Blocks To Effective Listening

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Just being quiet while someone talks DOES NOT constitute good listening. To be capable listener, you MUST collaborate in the process by asking questions and getting feedback from the speaker to determine if you are understanding him or her correctly. The goal is to give the speaker the feeling of having been HEARD.

The first step to becoming a good listener is to become aware of the ways in which you distract yourself from giving your complete attention to the task. The following is a list of the twelve blocks to good listening. Some of them you may recognize as ways you typically block yourself from effective listening.



Trying to figure out, while the other is speaking, who is better/has more/does something less, etc. in any number of categories.



Ignoring what the person is saying and trying to figure out what he/she really means. You may just assume that you already know what is going to be said or what the speaker means without using any paraphrasing or asking any questions to confirm YOUR belief.



You are so busy rehearsing what you are going to say next, that you don’t pay any attention to what is being said.



You hear only that which you want to hear and you screen out everything else.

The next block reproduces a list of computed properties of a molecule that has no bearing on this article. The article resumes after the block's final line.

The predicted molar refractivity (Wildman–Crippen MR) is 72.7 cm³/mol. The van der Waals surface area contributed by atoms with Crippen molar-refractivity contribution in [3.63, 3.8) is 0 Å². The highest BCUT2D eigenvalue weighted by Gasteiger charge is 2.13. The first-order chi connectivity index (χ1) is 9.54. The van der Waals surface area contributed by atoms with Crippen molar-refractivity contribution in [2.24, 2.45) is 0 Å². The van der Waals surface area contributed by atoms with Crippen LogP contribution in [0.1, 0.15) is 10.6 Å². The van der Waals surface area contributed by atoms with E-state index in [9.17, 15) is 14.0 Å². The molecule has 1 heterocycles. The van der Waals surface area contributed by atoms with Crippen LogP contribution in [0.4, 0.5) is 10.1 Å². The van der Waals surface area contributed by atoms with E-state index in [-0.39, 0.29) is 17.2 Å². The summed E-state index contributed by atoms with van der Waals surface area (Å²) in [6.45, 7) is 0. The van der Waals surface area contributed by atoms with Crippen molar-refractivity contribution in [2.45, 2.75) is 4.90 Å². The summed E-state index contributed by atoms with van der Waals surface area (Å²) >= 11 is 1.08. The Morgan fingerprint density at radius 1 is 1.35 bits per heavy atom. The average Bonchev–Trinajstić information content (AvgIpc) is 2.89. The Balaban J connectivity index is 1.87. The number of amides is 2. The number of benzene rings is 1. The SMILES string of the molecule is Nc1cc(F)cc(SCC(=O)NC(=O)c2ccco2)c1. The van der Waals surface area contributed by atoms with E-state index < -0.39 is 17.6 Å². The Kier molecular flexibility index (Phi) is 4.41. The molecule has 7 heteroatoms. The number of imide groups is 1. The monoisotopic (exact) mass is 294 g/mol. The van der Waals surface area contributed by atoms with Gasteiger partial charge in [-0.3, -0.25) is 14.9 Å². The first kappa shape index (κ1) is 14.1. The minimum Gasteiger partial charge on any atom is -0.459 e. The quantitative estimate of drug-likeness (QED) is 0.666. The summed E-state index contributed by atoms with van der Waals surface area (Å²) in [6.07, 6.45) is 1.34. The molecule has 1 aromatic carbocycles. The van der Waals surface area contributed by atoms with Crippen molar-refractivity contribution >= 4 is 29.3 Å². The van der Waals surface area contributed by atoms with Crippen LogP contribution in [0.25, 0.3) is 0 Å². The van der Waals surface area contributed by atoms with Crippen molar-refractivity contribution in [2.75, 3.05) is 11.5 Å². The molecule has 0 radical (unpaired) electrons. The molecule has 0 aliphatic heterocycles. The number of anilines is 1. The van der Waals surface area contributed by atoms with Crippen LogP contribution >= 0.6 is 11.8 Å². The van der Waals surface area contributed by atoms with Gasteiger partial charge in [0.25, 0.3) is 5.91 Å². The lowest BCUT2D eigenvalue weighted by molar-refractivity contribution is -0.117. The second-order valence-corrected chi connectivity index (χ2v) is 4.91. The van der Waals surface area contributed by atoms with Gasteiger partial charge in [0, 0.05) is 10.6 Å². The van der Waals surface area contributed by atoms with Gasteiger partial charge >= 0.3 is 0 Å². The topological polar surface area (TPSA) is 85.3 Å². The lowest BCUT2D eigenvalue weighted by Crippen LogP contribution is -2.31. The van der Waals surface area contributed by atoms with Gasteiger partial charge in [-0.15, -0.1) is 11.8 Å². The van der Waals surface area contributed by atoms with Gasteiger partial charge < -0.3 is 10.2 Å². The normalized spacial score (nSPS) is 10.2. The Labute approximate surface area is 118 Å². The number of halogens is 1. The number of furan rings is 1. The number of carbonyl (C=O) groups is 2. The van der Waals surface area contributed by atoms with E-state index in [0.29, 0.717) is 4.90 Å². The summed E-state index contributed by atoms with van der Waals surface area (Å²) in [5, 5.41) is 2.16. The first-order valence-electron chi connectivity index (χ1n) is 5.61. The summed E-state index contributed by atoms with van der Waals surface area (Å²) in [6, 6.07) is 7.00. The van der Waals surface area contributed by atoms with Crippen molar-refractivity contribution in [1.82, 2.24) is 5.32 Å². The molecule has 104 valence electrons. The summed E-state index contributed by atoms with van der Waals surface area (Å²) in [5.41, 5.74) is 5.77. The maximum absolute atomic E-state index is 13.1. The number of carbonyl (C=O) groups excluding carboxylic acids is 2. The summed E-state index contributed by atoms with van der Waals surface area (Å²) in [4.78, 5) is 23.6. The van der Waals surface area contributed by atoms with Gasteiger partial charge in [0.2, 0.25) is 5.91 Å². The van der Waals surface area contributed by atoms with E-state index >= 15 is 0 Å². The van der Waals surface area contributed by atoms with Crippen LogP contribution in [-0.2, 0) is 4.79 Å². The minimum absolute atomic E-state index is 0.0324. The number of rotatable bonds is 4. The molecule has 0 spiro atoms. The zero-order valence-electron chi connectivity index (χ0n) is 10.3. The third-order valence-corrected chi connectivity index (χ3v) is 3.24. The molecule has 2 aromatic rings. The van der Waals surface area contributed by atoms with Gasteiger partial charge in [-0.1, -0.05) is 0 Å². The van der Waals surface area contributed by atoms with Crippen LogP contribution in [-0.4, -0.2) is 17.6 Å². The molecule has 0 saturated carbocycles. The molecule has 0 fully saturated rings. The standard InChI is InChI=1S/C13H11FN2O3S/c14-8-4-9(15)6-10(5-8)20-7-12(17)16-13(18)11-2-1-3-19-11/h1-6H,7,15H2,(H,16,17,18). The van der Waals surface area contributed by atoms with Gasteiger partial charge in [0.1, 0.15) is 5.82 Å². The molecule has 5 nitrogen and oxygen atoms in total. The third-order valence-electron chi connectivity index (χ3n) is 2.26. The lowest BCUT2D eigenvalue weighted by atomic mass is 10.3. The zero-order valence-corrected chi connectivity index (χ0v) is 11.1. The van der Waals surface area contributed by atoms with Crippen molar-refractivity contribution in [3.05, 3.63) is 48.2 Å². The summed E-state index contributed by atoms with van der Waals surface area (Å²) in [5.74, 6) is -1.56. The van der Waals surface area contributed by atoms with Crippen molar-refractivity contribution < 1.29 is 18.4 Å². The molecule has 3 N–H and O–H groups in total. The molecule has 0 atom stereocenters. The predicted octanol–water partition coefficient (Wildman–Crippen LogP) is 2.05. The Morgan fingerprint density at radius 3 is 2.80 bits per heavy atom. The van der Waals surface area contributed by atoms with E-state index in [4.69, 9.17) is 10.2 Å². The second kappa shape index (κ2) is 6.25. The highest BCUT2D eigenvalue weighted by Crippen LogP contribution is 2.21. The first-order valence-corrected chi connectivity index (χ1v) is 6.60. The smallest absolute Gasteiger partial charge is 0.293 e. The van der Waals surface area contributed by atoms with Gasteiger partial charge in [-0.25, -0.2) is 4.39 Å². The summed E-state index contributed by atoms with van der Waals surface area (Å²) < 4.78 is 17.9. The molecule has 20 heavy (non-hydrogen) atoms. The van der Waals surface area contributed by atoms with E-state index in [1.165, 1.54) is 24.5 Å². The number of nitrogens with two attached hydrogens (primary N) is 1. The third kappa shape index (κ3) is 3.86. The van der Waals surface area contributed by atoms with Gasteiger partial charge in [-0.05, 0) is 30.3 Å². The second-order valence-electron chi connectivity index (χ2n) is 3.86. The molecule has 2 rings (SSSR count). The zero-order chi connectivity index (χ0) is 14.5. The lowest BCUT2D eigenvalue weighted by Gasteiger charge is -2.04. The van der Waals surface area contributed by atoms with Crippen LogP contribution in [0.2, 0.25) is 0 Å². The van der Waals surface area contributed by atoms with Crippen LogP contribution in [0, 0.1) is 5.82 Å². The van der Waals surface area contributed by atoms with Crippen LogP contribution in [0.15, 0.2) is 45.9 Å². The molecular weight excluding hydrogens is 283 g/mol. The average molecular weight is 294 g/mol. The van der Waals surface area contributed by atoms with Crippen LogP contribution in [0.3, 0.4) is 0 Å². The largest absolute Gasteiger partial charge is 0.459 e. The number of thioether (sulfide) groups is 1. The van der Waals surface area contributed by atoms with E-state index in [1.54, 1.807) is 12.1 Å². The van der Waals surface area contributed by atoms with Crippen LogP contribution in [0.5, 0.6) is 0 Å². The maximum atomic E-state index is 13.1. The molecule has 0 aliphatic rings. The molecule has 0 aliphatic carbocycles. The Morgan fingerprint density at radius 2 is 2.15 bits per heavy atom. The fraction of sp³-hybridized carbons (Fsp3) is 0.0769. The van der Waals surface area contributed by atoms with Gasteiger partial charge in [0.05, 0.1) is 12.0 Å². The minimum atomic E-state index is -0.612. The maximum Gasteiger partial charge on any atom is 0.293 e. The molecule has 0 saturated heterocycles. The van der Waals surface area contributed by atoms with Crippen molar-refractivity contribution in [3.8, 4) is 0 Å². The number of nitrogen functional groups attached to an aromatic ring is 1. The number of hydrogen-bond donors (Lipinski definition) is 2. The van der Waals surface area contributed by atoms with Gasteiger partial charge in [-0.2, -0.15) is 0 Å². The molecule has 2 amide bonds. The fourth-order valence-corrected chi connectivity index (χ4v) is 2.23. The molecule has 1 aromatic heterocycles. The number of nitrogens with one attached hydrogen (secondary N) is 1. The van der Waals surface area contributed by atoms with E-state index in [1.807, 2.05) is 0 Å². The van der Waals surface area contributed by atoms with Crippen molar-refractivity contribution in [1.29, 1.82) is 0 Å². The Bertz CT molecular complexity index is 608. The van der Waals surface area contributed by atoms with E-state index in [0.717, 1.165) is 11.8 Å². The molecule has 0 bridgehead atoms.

You discount the speaker’s value for you and, having thus written him/her off, you don’t pay much attention to what he/she has to say.



You listen half-heartedly until something the speaker says sends you off into your own world, thinking about some similar aspect of your own life.



As the speaker shares his/her experience, you relate it back to your own life. (This is similar to dreaming.)


You listen to only a few sentences and then begin to search for and offer advice. Frequently, you miss hearing the speaker’s feelings and/or the full scope of what the speaker hoped to get across, leaving the speaker feeling misunderstood when you offer your premature advice.



You focus on finding things to disagree with and then begin arguing and/or debating with the speaker. The speaker never has an opportunity to feel understood because you are so quick to disagree.



You will go to any lengths to avoid being “wrong,” including reciting a litany of the speaker’s past errors, shouting, rationalizing, making excuses, and accusing the speaker of other transgressions.



You change the subject if you get bored or uncomfortable with the topic being discussed. The more anxious or bored you get, the more frequently you change the subject.



You agree with everything the speaker says in order to be liked or to avoid conflict. You turn on your “Awn-Haw Machine,” and half-listen, but only for questions such as “What do you think?” To which you may respond, “I’m not sure” or “I don’t know, you’re probably right.”

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